9.5 Goals, Items, and Creating Challenge

Big Ideas for this lesson 
Guiding Questions          
Recommended Games     
The placement of items in the game space can increase or decrease the level of challenge for the player.

Items can be used to create choice points for players.
How can items be used to increase the abilities of an avatar?

How can items be used to create choice points for players?

How can items be used as a visual design element in a game?
Quest - Addison Joins the Rogue:

    Low Gravity, High Pressure,     Episode 3 Build 1

    The Ascent, Episode 3           Mission 1

What's on for today:

Items in a game can play various roles: create a win condition, support a game mechanic, increase the abilities of an avatar, or be part of the visual design of the space. The goal of this lesson is to help students explore the different uses of items in games.

What you need:

-One copy of the “Reflection worksheet” per student
-Multiple copies of “Playtester feedback worksheet” per student

What's attached:

-Reflection worksheet
-Playtester feedback worksheet


Total: 1 hour

Play - 10 minutes
Discuss - 10 minutes
Design - 20 minutes
Playtest and Iterate - 20 minutes
Reflect - If time allows

10 minutes

1. Choose or create a series of Gamestar Mechanic games for your class to play that highlight the use of item sprites.

2. If you are having trouble choosing a game or creating one of your own, refer to the recommended games for this activity. Pick games that highlight the following:

1. The use of items to increase the abilities of an avatar, as when a non-shooting avatar can pick up a blaster.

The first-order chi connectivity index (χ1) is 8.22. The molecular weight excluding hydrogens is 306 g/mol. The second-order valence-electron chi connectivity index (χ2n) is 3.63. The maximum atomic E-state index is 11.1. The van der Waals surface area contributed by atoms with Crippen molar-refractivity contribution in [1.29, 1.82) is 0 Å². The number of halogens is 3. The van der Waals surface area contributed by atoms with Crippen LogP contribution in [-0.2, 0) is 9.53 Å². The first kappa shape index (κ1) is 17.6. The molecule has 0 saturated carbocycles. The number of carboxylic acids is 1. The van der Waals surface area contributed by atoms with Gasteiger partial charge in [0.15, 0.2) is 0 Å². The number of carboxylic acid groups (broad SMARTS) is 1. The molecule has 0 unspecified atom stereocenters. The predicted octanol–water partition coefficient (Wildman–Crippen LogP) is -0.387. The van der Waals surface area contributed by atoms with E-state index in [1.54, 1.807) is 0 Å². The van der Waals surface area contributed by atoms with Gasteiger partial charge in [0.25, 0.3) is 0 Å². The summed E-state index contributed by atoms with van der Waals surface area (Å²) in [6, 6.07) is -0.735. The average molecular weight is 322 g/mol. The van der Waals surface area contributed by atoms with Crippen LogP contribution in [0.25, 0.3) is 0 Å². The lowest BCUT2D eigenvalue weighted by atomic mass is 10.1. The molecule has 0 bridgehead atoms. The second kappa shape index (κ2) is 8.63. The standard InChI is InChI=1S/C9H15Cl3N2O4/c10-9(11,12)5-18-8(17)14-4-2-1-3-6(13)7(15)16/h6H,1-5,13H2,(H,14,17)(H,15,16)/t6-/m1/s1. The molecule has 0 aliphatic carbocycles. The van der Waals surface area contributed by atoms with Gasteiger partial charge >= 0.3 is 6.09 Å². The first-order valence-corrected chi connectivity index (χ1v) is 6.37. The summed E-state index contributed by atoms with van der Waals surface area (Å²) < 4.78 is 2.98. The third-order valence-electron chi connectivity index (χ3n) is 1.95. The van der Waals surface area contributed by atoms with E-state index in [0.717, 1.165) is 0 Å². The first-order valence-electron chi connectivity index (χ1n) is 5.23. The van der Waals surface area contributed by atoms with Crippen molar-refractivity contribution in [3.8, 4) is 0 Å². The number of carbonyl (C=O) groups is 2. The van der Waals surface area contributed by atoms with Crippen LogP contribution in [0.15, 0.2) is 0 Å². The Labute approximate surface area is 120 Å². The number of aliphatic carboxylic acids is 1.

2. The use of items that force a choice in the player, as when a player must choose to pick up a coin and add to their treasure or pick up a health pack to increase their health.

3. The use of items as a visual element in a game, as when points are used to represent stars in a sky.

10 minutes

1. Begin a conversation with your class about the game(s) that they played. Focus on the concept of challenge of the game as it relates to the use of item sprites.

2. If your class is having difficulty with this concept use the following questions to help them out:

What were the goals of the games you played? How did the items in the game allow you to            meet those goals?

Were there cases where you had to choose whether or not to use an item? Give an ex- ample.

Were there items that increased or changed the abilities of your avatar?

Can you point to places where items were placed strategically in the game space to force the        player to make a choice?


20 minutes

1. Challenge the students to create a game where they use item sprites in as many different ways as they can think of.

Playtest and Iterate
20 minutes

1. Go through several rounds of playtesting, and allow students to refine their games. Their ultimate goal is to create a game that has the most varied and interesting uses of items.

If Time Allows . . .

Have your class reflect on the activity by posting to their blogs or sharing their ideas in class. Some reflection starters include:

Describe the game that you created. What roles did items play in your game?

What was the most interesting or weird use of item sprites you saw in class today?

What other kinds of games can you think of that use items in interesting ways?

What feedback did you receive from your playtesters?

How did you respond to the feedback in iterating your design?

How did it go?

Were students able to use items in various ways?

Were they able to make a distinction between items as active objects and items as visual elements?

Did they consider the types of system sprites to be included in relation to the items used? Point counters in the case of point items, for example.

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Jan 4, 2011, 8:23 AM